Warning: This blog discusses the SNL sketch from January 15th, “Winter Formal”, that makes jokes about people with prenatal alcohol exposure. This content may be upsetting and traumatizing for some.
Unfortunately, not all news we get to share is good news. Over the weekend, NBC’s Saturday Night Live published an inappropriate sketch featuring a character with prenatal alcohol exposure. We will spare you the details, but the sketch pokes fun at a teenage boy for his hygiene and social behaviour, before linking his behaviour to prenatal alcohol exposure.
This portrayal is unacceptable and we’ve let the broadcasting company know this. Other organizations are also working hard behind the scenes to hold SNL accountable. If you want to weigh in on this topic, you can lodge a complaint with NBC using their online form or talk about it on social media. Quite a few FASD advocates have already commented on SNL’s Twitter account directly. Please be careful when engaging online (particularly on SNL’s account) as there are other people who don’t understand the impact of this skit and are responding inappropriately to our criticism.
Research shows us that that stigma negatively impacts people with FASD, their families, and people who are pregnant and using substances, making it harder to get much-needed funding and support. Stigma can also lead to feelings of shame and contribute to social isolation.
This event highlights the need for greater awareness and understanding of FASD worldwide. This need for increased awareness is one reason why we are pushing for a National FASD Strategy in Canada. This is a great opportunity to reach out to your local MPor Ministers Carla Qualtrough (Minister of Employment, Workforce Development and Disability Inclusion) and Carolyn Bennett (Minister of Mental Health and Addictions and Associate Minister of Health). Share this sketch to show what we are up against and ask them to support a National FASD Strategy that will improve FASD awareness and understanding in Canada.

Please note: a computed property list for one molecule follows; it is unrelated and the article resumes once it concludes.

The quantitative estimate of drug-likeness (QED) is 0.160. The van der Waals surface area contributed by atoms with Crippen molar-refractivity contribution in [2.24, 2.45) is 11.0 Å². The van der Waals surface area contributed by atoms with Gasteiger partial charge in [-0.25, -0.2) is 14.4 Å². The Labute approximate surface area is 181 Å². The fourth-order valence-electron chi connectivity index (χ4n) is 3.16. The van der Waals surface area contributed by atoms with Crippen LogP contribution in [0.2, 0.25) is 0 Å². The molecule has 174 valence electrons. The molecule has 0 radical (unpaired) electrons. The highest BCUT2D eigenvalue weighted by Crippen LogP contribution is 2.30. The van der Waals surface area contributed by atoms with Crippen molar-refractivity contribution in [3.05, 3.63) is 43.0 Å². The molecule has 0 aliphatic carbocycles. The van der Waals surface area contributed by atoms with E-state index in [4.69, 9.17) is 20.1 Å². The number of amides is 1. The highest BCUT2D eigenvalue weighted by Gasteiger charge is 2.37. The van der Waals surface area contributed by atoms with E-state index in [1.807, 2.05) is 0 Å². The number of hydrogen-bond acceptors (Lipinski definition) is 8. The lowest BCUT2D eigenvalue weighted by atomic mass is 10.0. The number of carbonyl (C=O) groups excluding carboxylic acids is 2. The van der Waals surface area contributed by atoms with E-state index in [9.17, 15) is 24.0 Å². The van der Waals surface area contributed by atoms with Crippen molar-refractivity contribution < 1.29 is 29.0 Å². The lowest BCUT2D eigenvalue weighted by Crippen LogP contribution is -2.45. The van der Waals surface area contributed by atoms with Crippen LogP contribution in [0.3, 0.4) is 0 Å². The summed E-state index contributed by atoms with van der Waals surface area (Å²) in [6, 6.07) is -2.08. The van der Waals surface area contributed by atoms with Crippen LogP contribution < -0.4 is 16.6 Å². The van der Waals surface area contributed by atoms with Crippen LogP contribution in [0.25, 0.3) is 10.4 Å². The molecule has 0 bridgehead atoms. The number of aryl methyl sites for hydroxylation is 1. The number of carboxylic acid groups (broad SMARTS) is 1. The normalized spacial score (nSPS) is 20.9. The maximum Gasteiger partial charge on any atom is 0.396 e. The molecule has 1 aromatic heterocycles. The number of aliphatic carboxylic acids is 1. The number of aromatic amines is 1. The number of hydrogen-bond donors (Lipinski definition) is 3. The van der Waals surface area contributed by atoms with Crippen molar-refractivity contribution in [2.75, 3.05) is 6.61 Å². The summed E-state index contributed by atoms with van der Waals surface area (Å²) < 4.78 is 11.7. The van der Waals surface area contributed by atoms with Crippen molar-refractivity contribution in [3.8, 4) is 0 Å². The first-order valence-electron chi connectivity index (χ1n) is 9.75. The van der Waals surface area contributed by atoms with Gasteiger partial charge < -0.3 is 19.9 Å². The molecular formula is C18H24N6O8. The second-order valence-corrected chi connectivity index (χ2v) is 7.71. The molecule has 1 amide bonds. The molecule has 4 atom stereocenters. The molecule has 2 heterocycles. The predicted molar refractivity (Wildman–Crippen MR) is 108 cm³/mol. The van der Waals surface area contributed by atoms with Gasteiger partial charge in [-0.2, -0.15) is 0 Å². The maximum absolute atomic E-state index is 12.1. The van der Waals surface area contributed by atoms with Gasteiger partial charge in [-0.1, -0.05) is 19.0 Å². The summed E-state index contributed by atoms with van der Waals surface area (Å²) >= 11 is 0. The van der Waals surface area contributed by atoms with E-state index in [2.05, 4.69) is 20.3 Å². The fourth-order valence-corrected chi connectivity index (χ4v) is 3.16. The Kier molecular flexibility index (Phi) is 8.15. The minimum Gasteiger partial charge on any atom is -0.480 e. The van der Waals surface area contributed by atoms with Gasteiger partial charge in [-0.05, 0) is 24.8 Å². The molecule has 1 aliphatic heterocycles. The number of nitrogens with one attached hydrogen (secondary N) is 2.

You can find the full SNL skit here, but be aware that the content may be triggering for some: https://www.nbc.com/saturday-night-live/video/winter-formal/970181819
You can also check out our resources about stigma and FASD for further information:
Read on for our organization’s statement about this portrayal and the harms is has caused.
January 19, 2022
On January 15, 2022, NBC’s Saturday Night Live broadcast an inappropriate skit about alcohol-exposed pregnancies. Positioned as a comedy, this sketch poked fun at a teenage boy for his hygiene and social behaviour, before revealing he was prenatally exposed to alcohol.
This is ableism.
Prenatal alcohol exposure can cause fetal alcohol spectrum disorder (FASD), a lifelong disability impacting the brain and body. “Jokes” like this contribute to negative stereotypes and persistent stigma around FASD. This stigma negatively impacts people with FASD, their families, and people who are pregnant and using substances, making it harder to get much-needed funding and support. This stigma can also lead to feelings of shame and contribute to social isolation.
Drinking during pregnancy is not a punchline. FASD is not a joke.
Advocating for our community can feel like an uphill battle, especially at times like this. It is disheartening when a popular media outlet further perpetuates negative stigma, stereotypes, and misinformation that causes harm to our community. Everyone has a responsibility to learn about FASD, so that dehumanizing and traumatizing content like this is not broadcast to millions of viewers worldwide.
This event highlights the need for a National FASD Strategy to further raise awareness and understanding of Canada’s leading developmental disability.
How disgusting. I didn’t know about this. I don’t watch SNL often and especially don’t plan on tuning in now!
It is disappointing and disheartening that a show with such a large platform would make perpetuate ignorant stereotypes, instead of being champions of support.
There was a movie about fostering to adopt a few years ago that starred Mark Wahlberg and Rose Byrne. Great movie and we’ll intentioned message but a similar crack made about FASD children. So disappointing.